On appeal from Superior Court of New Jersey, Law Division, Bergen County, Docket No. L-41554-03.
NOT FOR PUBLICATION WITHOUT THE APPROVAL OF THE APPELLATE DIVISION
Before Judges Lihotz, Simonelli and King.
Defendant New Jersey Transit (NJT) appeals from a judgment following a bench trial to determine the scope of the indemnification and insurance clauses in NJT's lease with defendant the Port Authority of New York and New Jersey (Port Authority). Rickie Taylor worked for NJT. He was injured when he fell on the Port Authority premises. Taylor received workers' compensation benefits from NJT. He then sued the Port Authority alleging a structural defect in the premises. The Port Authority filed a third-party claim against NJT seeking indemnification. Taylor's negligence case was settled and the defendants tried the indemnification claim. The trial court determined NJT must indemnify the Port Authority and pay its counsel fees and costs. NJT challenges the trial court's determination that the indemnification obligation, as set forth in the lease, extended to the Port Authority's own negligent acts. We reverse.
The facts underlying Taylor's negligence action giving rise to this dispute are as follows. NJT leased bus parking spaces from the Port Authority to park its empty busses at the Port Authority Bus Terminal in New York City. From 1978 until he was injured, Taylor worked as an NJT bus starter assigned to the Port Authority Bus Terminal. On June 27, 2002, while working between the North and South wings of the bus terminal, Taylor "caught his foot" in an uncovered two and three-quarter inch expansion joint connecting sections of the concrete floor. He fell and dislocated his right knee. Although the accident occurred in the bus parking garage, Taylor fell in an area other than the bus spaces leased by NJT. NJT paid Taylor's workers' compensation claim.
Taylor filed a negligence action against the Port Authority, as owner of the premises, alleging it was negligent in the design, construction, and maintenance of the terminal. More specifically, in the first count of Taylor's complaint, he alleged that as "a direct and proximate result of [the] Port Authority's negligence, carelessness, and recklessness in the design and maintenance of the Terminal's floor, . . . Taylor was severely injured . . . ." The second count asserted that as "a direct and proximate cause of the negligent, careless and reckless design, manufacture and/or installation of the floor by the [Port Authority] . . . [Taylor] was caused to be injured." The Port Authority filed a third-party complaint against NJT seeking defense costs and indemnification for any determined liability.
NJT and the Port Authority settled Taylor's claims without a determination of liability and with a reservation that the court would decide whether NJT owed an obligation to indemnify the Port Authority based upon the lease provisions. NJT and the Port Authority agreed to waive the presentation of testimony and submit documents to the trial judge.*fn1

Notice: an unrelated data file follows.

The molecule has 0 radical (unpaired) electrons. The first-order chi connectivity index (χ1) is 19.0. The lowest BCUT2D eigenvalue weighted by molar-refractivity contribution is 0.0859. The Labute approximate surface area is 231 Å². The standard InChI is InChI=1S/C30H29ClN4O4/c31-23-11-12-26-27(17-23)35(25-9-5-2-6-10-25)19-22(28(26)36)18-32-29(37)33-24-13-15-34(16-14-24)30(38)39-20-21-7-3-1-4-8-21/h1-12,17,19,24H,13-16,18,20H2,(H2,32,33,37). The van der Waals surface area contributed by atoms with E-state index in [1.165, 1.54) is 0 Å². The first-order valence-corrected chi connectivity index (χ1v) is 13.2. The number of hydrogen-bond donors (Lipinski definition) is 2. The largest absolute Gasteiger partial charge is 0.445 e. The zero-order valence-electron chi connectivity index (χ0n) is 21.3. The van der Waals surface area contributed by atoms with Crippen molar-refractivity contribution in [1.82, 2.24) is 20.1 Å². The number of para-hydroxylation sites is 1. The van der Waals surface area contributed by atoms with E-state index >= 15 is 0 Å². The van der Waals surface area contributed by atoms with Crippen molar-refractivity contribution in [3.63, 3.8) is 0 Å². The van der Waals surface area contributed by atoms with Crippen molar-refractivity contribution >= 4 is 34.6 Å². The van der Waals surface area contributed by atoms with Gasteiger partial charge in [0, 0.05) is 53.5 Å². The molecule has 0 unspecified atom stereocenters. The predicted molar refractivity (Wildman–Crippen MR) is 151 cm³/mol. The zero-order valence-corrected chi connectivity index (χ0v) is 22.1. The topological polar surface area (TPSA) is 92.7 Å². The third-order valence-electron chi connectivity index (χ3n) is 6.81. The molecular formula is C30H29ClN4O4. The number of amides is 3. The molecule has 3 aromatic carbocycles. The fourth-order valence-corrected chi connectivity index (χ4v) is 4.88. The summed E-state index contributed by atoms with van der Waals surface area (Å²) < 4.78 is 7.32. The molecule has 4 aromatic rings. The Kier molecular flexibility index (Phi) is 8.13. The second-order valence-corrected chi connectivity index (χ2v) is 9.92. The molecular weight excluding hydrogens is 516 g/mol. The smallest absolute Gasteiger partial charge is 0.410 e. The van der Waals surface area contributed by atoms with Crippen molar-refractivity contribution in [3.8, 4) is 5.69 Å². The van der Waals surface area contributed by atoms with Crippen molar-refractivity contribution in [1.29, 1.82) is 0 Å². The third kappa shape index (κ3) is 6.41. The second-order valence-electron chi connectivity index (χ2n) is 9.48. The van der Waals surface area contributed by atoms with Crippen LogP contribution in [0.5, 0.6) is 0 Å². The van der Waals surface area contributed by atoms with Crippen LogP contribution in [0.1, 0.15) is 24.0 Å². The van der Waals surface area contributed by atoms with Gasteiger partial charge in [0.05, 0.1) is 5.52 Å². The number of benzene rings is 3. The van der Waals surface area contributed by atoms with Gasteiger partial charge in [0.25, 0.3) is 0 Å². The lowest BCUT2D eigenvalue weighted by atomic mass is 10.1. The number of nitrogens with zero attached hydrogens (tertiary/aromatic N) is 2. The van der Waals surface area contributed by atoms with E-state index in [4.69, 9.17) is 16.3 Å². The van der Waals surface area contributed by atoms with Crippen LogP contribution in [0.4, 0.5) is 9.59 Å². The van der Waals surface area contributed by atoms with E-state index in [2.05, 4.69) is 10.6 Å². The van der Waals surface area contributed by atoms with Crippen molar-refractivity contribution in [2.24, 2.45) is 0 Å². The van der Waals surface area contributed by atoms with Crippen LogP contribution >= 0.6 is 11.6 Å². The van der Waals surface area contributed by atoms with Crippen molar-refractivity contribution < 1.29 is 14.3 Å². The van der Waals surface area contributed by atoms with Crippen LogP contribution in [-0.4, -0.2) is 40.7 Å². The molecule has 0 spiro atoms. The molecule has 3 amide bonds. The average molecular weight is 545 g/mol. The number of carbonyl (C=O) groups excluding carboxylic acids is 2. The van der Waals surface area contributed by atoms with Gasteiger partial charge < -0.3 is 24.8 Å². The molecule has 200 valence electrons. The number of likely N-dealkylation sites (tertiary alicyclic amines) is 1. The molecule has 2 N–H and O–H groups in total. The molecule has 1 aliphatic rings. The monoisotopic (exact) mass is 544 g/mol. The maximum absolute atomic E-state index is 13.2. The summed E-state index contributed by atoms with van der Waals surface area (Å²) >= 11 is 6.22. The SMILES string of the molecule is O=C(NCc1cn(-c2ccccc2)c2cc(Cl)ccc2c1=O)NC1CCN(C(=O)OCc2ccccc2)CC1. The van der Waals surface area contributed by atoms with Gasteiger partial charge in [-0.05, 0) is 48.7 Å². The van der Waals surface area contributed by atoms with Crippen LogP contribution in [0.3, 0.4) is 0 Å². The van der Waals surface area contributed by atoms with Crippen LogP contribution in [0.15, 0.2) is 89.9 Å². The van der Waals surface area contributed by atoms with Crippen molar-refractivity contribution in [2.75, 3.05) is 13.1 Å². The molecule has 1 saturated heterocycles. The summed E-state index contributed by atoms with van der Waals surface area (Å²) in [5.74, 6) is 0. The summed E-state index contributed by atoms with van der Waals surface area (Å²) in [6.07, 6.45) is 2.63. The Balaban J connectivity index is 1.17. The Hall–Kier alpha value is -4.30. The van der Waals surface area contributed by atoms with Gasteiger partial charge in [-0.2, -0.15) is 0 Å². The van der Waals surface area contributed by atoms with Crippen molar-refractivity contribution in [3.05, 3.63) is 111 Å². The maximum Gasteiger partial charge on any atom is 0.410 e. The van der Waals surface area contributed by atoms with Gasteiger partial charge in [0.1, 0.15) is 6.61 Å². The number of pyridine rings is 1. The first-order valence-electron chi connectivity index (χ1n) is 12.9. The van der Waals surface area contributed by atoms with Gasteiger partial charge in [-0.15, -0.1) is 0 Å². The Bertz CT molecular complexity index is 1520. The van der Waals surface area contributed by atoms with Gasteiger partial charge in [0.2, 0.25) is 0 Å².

It was not disputed that NJT was self-insured and that no policy document existed delineating the extent of coverage. Further, the parties stipulated that "Taylor was working within the scope of his employment at the time of the accident."
NJT argued, as it does before this court, based on the expert reports, it had no liability regarding the accident and the lease did not require indemnification for the negligent acts of the Port Authority.*fn2 NJT points to Taylor's expert who opined that the expansion joint involved in Taylor's fall was "improperly maintained and . . . in violation of generally accepted safety standards and/or practices" for walking surfaces. He stated the unguarded joint filled with elastomeric composite fiber that compressed underfoot was "a dangerous tripping hazard to a pedestrian walking in the area" and caused Taylor's fall. This hazardous condition "existed for an extensive period of time prior to the incident."
The Port Authority argued that determination of the matter was informed by the insurance provisions of the lease not the indemnification clause. Further, the fault of the Port Authority or Taylor is inconsequential because Taylor's accident arose out of NJT's use of the terminal for which insurance coverage was required. In any event, the Port Authority denied liability and its expert concluded Taylor worked in the area for fifteen years prior to the accident and should have known of the presence of the expansion joint. Alternatively, Taylor should have been walking on an available segregated walkway not the area where buses travel.
After reviewing the stipulated documents, the trial judge concluded the broad language of the indemnification provision of the lease required NJT to "indemnify the Port Authority for all claims arising out of NJT['s] use of the Bus Terminal[,]" including those presented by Taylor. The trial judge entered judgment in favor of the Port Authority and, in a subsequently entered order, required NJT to reimburse the sum of $16,241.50 in counsel fees and costs expended by the Port Authority. This appeal followed.
We review whether the contractual provisions of the lease agreement obligated NJT in "unequivocal terms" to indemnify and defend the Port Authority for third-party claims resulting from the Port Authority's own negligent acts. A related question is, notwithstanding the nature of the responsibility for indemnification, whether the insurance clause of the lease separately obligated NJT to provide coverage for the benefit of the Port Authority to satisfy Taylor's claim for personal injury.
In our discussion, we set forth relevant portions of the parties' agreement. The lease document in the record commenced on July 27, 1981 and ended on December 31, 1982. Thereafter, the lease ...